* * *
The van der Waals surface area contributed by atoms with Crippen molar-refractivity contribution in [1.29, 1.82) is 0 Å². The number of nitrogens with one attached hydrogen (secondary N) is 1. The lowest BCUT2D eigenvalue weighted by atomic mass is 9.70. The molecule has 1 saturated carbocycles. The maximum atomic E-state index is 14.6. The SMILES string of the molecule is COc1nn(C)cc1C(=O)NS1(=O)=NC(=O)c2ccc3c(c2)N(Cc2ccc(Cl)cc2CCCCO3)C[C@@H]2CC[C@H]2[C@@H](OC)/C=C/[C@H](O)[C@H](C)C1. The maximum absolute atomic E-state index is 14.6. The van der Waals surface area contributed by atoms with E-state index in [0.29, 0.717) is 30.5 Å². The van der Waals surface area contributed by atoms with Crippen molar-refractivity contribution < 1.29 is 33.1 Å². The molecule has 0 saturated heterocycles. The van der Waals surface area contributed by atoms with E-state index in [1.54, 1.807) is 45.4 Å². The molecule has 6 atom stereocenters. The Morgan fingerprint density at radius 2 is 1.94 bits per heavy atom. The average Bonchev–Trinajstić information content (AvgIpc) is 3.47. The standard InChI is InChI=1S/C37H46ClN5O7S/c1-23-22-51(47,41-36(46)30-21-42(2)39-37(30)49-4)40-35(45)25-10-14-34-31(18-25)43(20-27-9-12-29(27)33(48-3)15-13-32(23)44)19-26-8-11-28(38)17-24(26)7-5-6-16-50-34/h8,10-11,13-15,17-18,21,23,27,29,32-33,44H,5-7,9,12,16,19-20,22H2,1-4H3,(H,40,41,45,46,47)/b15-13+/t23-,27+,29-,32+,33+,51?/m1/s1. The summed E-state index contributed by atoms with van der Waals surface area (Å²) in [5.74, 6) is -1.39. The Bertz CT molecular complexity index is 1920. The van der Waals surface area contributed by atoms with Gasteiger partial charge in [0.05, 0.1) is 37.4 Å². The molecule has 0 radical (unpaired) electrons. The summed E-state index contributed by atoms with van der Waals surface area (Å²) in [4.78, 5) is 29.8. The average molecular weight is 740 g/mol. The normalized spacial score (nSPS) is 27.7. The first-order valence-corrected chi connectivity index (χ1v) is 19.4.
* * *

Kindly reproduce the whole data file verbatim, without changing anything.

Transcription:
The van der Waals surface area contributed by atoms with Crippen molar-refractivity contribution in [1.29, 1.82) is 0 Å². The number of nitrogens with one attached hydrogen (secondary N) is 1. The lowest BCUT2D eigenvalue weighted by atomic mass is 9.70. The molecule has 1 saturated carbocycles. The maximum atomic E-state index is 14.6. The SMILES string of the molecule is COc1nn(C)cc1C(=O)NS1(=O)=NC(=O)c2ccc3c(c2)N(Cc2ccc(Cl)cc2CCCCO3)C[C@@H]2CC[C@H]2[C@@H](OC)/C=C/[C@H](O)[C@H](C)C1. The maximum absolute atomic E-state index is 14.6. The van der Waals surface area contributed by atoms with E-state index in [0.29, 0.717) is 30.5 Å². The van der Waals surface area contributed by atoms with Crippen molar-refractivity contribution < 1.29 is 33.1 Å². The molecule has 0 saturated heterocycles. The van der Waals surface area contributed by atoms with E-state index in [1.54, 1.807) is 45.4 Å². The molecule has 6 atom stereocenters. The Morgan fingerprint density at radius 2 is 1.94 bits per heavy atom. The average Bonchev–Trinajstić information content (AvgIpc) is 3.47. The standard InChI is InChI=1S/C37H46ClN5O7S/c1-23-22-51(47,41-36(46)30-21-42(2)39-37(30)49-4)40-35(45)25-10-14-34-31(18-25)43(20-27-9-12-29(27)33(48-3)15-13-32(23)44)19-26-8-11-28(38)17-24(26)7-5-6-16-50-34/h8,10-11,13-15,17-18,21,23,27,29,32-33,44H,5-7,9,12,16,19-20,22H2,1-4H3,(H,40,41,45,46,47)/b15-13+/t23-,27+,29-,32+,33+,51?/m1/s1. The summed E-state index contributed by atoms with van der Waals surface area (Å²) in [5.74, 6) is -1.39. The Bertz CT molecular complexity index is 1920. The van der Waals surface area contributed by atoms with Gasteiger partial charge in [0.05, 0.1) is 37.4 Å². The molecule has 0 radical (unpaired) electrons. The summed E-state index contributed by atoms with van der Waals surface area (Å²) in [4.78, 5) is 29.8. The average molecular weight is 740 g/mol. The normalized spacial score (nSPS) is 27.7. The first-order valence-corrected chi connectivity index (χ1v) is 19.4.